sarin gas

Banned under international law, chemical weapons are still making it onto the battlefield today. This is how their use developed throughout the 20th Century, before being deployed in Syria.
The guided-missile destroyer USS Porter launches airstrikes on the Shayrat airbase near Homs, Syria in response to chemical attacks in the town of Khan Sheikhun.
But the OPCW, which is not mandated to assign blame, said chlorine has been used "systematically and repeatedly" as a weapon
Poison gas is not only a "moral obscenity" -- one the United States stockpiled for decades after its use was banned in warfare -- but a metaphor for human recklessness and wasted science.
This is one of those charts that should be read from the bottom to the top. Read more on upworthy.com
It is fair to say that the on-going story of Syria has brought to the forefront a new truth about the United States in the early twenty-first century: We have lost our thrill for war.
French intelligence says deaths from the gas attacks could be as high as 1,500, but it reported confirmed deaths from video
When President Obama addresses the nation on Syria, he must make it clear that he is the one who is in command, driving events, and making the tough decisions. And he must reinforce this impression with his decisions and actions in the pivotal weeks to come.
It is horrific to envision the scene at those hospitals the day of the alleged attacks. For health care professionals, the most difficult task in such a situation is immediately determining what type of poison the patient was exposed to, in order to choose the proper course of treatment.
It is important to remember that President Obama was against our attack of Iraq, and that he was the candidate who said he
Over the last weeks, since the inception of the demonstrations in Egypt for president Morsi's ouster, to the sarin gassing of innocents in Syria these past days, the price of oil has skyrocketed. After Saudi Arabia, the most immediate beneficiary of this spiking of oil prices is Russia.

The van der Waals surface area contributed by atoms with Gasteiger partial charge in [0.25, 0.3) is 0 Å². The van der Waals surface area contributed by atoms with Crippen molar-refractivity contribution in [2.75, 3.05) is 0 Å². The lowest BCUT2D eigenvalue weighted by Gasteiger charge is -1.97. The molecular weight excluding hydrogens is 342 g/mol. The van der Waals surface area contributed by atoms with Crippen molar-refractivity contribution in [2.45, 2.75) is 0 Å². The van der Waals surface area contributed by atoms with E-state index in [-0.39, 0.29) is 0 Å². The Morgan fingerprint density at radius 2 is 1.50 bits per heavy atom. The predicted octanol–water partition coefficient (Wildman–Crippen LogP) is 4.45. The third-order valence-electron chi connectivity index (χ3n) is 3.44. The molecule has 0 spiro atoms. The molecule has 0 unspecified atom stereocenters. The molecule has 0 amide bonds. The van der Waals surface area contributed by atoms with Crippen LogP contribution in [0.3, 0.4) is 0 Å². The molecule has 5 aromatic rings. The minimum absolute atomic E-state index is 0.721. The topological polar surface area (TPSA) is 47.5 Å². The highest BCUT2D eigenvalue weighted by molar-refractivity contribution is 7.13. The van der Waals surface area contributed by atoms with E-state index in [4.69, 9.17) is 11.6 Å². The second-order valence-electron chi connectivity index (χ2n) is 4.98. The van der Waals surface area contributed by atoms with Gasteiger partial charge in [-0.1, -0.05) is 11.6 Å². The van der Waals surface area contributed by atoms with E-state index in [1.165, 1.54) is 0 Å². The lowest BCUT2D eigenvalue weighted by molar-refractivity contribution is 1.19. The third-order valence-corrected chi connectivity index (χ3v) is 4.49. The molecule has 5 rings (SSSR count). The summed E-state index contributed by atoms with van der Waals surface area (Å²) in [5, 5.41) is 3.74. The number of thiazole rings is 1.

Returning to the debate on military intervention in Syria, I resolutely reject the notion of "self-interest" as THE red line, THE bottom line, the line in the sand, as the sole, or as the primary consideration as many political leaders and pundits seem to argue.
As a parent, I see no way to ignore the flagrant violation of international law in Syria and not rue the choice. I realize as well that international law is violated often around the world. But we can't fix what we don't know is broken, and much of such abuse takes place in shadow.
The American people have a right to a full release and vetting of all facts before their elected representatives are asked to make a decision of great consequence for America, Syria and the world.
We're told that Syria is much different than Iraq. If the word 'wolf' comes to mind, ignore it. These are the same people that wanted to attack Iran less than a year ago because they were eerily close to a nuclear weapon.
Let's not lose sight of the grotesque reality of chemical weapons. But what about military intervention? Can we make things better? War is evil. Assad is evil. But what is the likelihood of some targeted cruise missile strikes actually improving things? In the words of the philosophers, what is the reasonable likelihood of success?
There's a lot more at play here (and many more players involved, e.g., Israel, I would wager) than a U.S. "air strike" on
The U.S. is a founding member of the UN and a party to the UN Charter which, at its core, was designed, in response to the devastation wrought by WWII, to prevent aggressive war of the type the Obama Administration is contemplating.
"The case hasn't changed and the case doesn't change at all. The rationale for a military response is as powerful today" as
As the Obama administration contemplates its next moves in Syria, a decision that is now more pressing with Israel twice bombing Syria in the past week, U.S. credibility hangs in the balance.